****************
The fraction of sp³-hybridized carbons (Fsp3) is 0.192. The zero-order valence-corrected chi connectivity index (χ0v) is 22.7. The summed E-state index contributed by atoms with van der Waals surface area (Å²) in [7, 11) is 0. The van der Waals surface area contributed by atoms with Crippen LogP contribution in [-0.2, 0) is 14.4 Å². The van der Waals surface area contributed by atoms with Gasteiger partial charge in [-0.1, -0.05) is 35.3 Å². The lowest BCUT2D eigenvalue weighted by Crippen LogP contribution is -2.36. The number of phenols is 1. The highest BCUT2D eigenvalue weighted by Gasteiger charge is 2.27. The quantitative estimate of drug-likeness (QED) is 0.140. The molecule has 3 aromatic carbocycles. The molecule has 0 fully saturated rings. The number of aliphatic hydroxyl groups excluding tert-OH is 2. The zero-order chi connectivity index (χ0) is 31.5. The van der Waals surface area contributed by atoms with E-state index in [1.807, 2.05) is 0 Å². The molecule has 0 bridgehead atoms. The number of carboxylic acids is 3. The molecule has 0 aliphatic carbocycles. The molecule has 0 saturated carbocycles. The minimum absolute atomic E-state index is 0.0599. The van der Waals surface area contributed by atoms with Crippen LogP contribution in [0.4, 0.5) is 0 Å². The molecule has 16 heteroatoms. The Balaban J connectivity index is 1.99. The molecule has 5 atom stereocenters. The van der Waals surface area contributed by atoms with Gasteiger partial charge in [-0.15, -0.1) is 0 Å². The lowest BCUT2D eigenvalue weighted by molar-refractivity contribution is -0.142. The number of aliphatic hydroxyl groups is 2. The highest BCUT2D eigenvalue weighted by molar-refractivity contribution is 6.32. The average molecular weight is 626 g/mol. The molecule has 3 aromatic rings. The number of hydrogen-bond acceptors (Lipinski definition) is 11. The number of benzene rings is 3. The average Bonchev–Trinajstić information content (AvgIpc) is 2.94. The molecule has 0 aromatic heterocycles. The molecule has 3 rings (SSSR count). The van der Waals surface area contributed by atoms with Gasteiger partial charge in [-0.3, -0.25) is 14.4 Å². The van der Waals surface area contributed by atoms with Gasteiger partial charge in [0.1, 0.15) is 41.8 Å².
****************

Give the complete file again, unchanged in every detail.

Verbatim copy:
The fraction of sp³-hybridized carbons (Fsp3) is 0.192. The zero-order valence-corrected chi connectivity index (χ0v) is 22.7. The summed E-state index contributed by atoms with van der Waals surface area (Å²) in [7, 11) is 0. The van der Waals surface area contributed by atoms with Crippen LogP contribution in [-0.2, 0) is 14.4 Å². The van der Waals surface area contributed by atoms with Gasteiger partial charge in [-0.1, -0.05) is 35.3 Å². The lowest BCUT2D eigenvalue weighted by Crippen LogP contribution is -2.36. The number of phenols is 1. The highest BCUT2D eigenvalue weighted by Gasteiger charge is 2.27. The quantitative estimate of drug-likeness (QED) is 0.140. The molecule has 3 aromatic carbocycles. The molecule has 0 fully saturated rings. The number of aliphatic hydroxyl groups excluding tert-OH is 2. The zero-order chi connectivity index (χ0) is 31.5. The van der Waals surface area contributed by atoms with E-state index in [1.807, 2.05) is 0 Å². The molecule has 0 bridgehead atoms. The number of carboxylic acids is 3. The molecule has 0 aliphatic carbocycles. The molecule has 0 saturated carbocycles. The minimum absolute atomic E-state index is 0.0599. The van der Waals surface area contributed by atoms with Crippen LogP contribution in [0.4, 0.5) is 0 Å². The molecule has 16 heteroatoms. The Balaban J connectivity index is 1.99. The molecule has 5 atom stereocenters. The van der Waals surface area contributed by atoms with Gasteiger partial charge in [-0.15, -0.1) is 0 Å². The lowest BCUT2D eigenvalue weighted by molar-refractivity contribution is -0.142. The number of aliphatic hydroxyl groups is 2. The highest BCUT2D eigenvalue weighted by molar-refractivity contribution is 6.32. The average molecular weight is 626 g/mol. The molecule has 3 aromatic rings. The number of hydrogen-bond acceptors (Lipinski definition) is 11. The number of benzene rings is 3. The average Bonchev–Trinajstić information content (AvgIpc) is 2.94. The molecule has 0 aromatic heterocycles. The molecule has 3 rings (SSSR count). The van der Waals surface area contributed by atoms with Gasteiger partial charge in [-0.3, -0.25) is 14.4 Å². The van der Waals surface area contributed by atoms with Gasteiger partial charge in [0.1, 0.15) is 41.8 Å².